Gatineau River

The Gatineau River (French: Rivière Gatineau, French pronunciation: [gatino]) is a river in western Quebec, Canada, which rises in lakes north of the Baskatong Reservoir and flows south to join the Ottawa River at the city of Gatineau, Quebec. The river is 386 km (239.8 mi) long and drains an area of 23,700 km².

Gatineau River
Rivière Gatineau
The upper Gatineau River
Map of the Ottawa River drainage basin with the Gatineau River
Physical characteristics
SourceUnnamed wilderness
  locationnear boundary between Outaouais and Mauricie regions
MouthOttawa River
City of Gatineau
45°27′15″N 75°41′42″W
Length386 km (240 mi)[1]
Basin size23,724 km2 (9,160 sq mi)[1]
  locationPaugan Power Station[1]
  average350 m3/s (12,000 cu ft/s)[1]

While it has been said that the river's name comes from Nicolas Gatineau, a fur trader who is said to have drowned in the river in 1683, the original inhabitants, the Algonquin Anicinabek, assert that the name comes from their language. The name they give the river is "Te-nagàdino-zìbi", which means "The River that Stops [One's Journey]".


The geography of the area was altered with the construction of the Baskatong Reservoir, and it is still possible to travel upstream on the Gatineau and reach a point where a small portage will bring you to the headwaters of the Ottawa River. The Ottawa River then flows northwest and turns south where it eventually flows more easterly and connects with the Gatineau.

The river flows through the communities of:

A covered wooden bridge over the river at Wakefield, built in 1915, was destroyed by arson in 1984, but has been rebuilt.


Exploration and naming

This river was an important transportation corridor for native people of the region and early explorers. On June 4, 1613, Samuel de Champlain passed here while travelling on the Ottawa River to L'Isle-aux-Allumettes. He wrote:

We passed near a river coming from the north, where a people called "Algoumequins" can be found, which drains into the great St-Lawrence River, three leagues downstream from the Saint-Louis Falls, makes an island of nearly forty leagues, and which is not large but filled with an indefinite number of falls which are very difficult to pass. Sometimes, these people use this river to avoid meeting their enemies, knowing that they will not seek them in such difficult accessible places.

He noted this "river coming from the north" but did not give its name.

According to the Bulletin des recherches historiques (1895), the land-surveyor Noël Beaupré wrote an official report on the river on February 3, 1721, but without naming it, leaving it unclear if its current name was in use in the 18th century.

In 1783, in a report to the governor Frederick Haldimand, lieutenant David Jones called the river by the name "River Lettinoe". According to Lucien Brault (History of Pointe-Gatineau, 1948), this would be the first written reference to the name Gatineau. On the charts of his account from 1830, but recalling events from the beginning of the 19th century, the traveller and fur trader Jean-Baptiste Perrault called the river "nàgàtinong" or "àgatinung".

On a plan of the Rideau Canal, drawn by lieutenant-colonel John By in 1831, the river is called "Gatteno". Finally, "R. Gatineau" appears on the chart of William Henderson in 1831, and on the one of Thomas Guesses, in 1861.

This name recollects the memory of a fur trader from the 17th century, Nicolas Gatineau or Gastineau. Inhabitant of Trois-Rivières, he had traded near a river located between the Ottawa and Saint-Maurice Rivers, which was then customarily called river of Gatineau. But according to Raymond Douville, at the end of the 17th century Louis (1674-1750) and Jean-Baptiste (1671-1750), sons of Nicolas, established a trading post, or just a supply post, on a point located at the mouth of the river, site of the future Point-Gatineau. Therefore, the toponym given to the river is more likely a credit to the Gatineau sons than to Nicolas.[2]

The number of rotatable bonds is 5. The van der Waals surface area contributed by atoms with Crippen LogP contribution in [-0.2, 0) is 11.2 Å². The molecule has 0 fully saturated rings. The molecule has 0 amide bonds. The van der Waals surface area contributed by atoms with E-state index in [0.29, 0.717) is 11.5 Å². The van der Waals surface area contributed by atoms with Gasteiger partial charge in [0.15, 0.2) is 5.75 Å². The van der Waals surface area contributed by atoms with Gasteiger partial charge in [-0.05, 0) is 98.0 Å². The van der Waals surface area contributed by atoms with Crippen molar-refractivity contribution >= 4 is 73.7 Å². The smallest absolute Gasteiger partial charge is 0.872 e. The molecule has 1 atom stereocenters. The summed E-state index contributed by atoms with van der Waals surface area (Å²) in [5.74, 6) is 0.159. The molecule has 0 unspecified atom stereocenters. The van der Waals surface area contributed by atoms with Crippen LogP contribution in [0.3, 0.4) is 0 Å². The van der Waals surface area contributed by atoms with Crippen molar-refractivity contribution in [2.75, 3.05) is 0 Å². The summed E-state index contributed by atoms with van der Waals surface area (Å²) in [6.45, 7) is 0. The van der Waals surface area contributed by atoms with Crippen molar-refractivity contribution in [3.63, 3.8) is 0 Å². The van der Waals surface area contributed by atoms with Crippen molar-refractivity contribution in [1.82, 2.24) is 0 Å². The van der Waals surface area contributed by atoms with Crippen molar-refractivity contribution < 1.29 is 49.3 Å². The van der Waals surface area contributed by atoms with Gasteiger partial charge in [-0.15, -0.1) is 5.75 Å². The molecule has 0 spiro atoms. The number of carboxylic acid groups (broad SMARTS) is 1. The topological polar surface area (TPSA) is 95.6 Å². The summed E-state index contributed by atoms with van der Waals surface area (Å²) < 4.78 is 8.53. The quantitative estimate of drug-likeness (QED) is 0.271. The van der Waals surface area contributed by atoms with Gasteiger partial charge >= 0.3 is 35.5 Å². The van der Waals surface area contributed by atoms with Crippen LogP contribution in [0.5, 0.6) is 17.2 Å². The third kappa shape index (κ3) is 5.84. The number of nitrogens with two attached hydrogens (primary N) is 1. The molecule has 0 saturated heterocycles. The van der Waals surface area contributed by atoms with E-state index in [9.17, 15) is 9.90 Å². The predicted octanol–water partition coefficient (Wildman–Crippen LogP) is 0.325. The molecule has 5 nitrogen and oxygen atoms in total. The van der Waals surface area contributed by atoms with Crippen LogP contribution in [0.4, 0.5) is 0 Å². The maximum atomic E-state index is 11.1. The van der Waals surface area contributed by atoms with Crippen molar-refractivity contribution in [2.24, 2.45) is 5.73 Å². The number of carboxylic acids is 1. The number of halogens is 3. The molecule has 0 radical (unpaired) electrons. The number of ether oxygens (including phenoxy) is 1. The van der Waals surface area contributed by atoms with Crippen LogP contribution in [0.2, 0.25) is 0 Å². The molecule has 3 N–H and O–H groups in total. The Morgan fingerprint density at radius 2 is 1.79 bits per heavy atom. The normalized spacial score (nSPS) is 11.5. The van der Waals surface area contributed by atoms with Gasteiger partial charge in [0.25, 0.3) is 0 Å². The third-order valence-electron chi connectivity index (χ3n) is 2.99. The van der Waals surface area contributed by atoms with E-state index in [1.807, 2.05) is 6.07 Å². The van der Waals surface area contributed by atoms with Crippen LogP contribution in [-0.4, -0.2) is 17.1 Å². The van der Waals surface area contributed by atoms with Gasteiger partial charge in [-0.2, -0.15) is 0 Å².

Economic uses

From the 19th century until 1991, the river was used to transport logs to sawmills near the mouth of the river. Philemon Wright and his descendants played an important role in the development of the lumber industry in the Gatineau valley. In more recent times, with declining quality in the forests of the region, logs were used for pulp and paper.

The river has been extensively dammed and is an important source of hydroelectric power. In 1925, three hydroelectric dams were constructed along the lower Gatineau River, making them one of the biggest economic and industrial projects in the region's history. These are now known today as the Paugan, Chelsea and Rapides-Farmers Hydroelectric Stations (Centrale Paugan, Centrale Chelsea and Centrale Rapides-Farmers). The stations are located within the municipalities of Low, Cantley and Gatineau.[3]

The Hull-Chelsea-Wakefield Railway, a tourist steam train, followed a route up the Gatineau valley to Wakefield.

In 1915, Canadian artist and member of the Group of Seven J. E. H. MacDonald would depicted logging operations on the river is his painting, Logs on the Gatineau.[4]


In the spring of 1974, there was extensive flooding along the Gatineau.


Major tributaries of the Gatineau River in upstream order are:[5]

See also


  1. Ottawa Gatineau Watershed Atlas - Gatineau River Watershed Profile
  2. Commission de toponymie du Québec
  3. "Chelsea and Farmers Hydroelectric Dams". Retrieved February 21, 2016.
  4. Silcox, David P. (2011). The Group of Seven and Tom Thomson. Richmond Hill: Firefly Books. pp. 211, 256. ISBN 978-1554078851.
  5. Atlas of Canada
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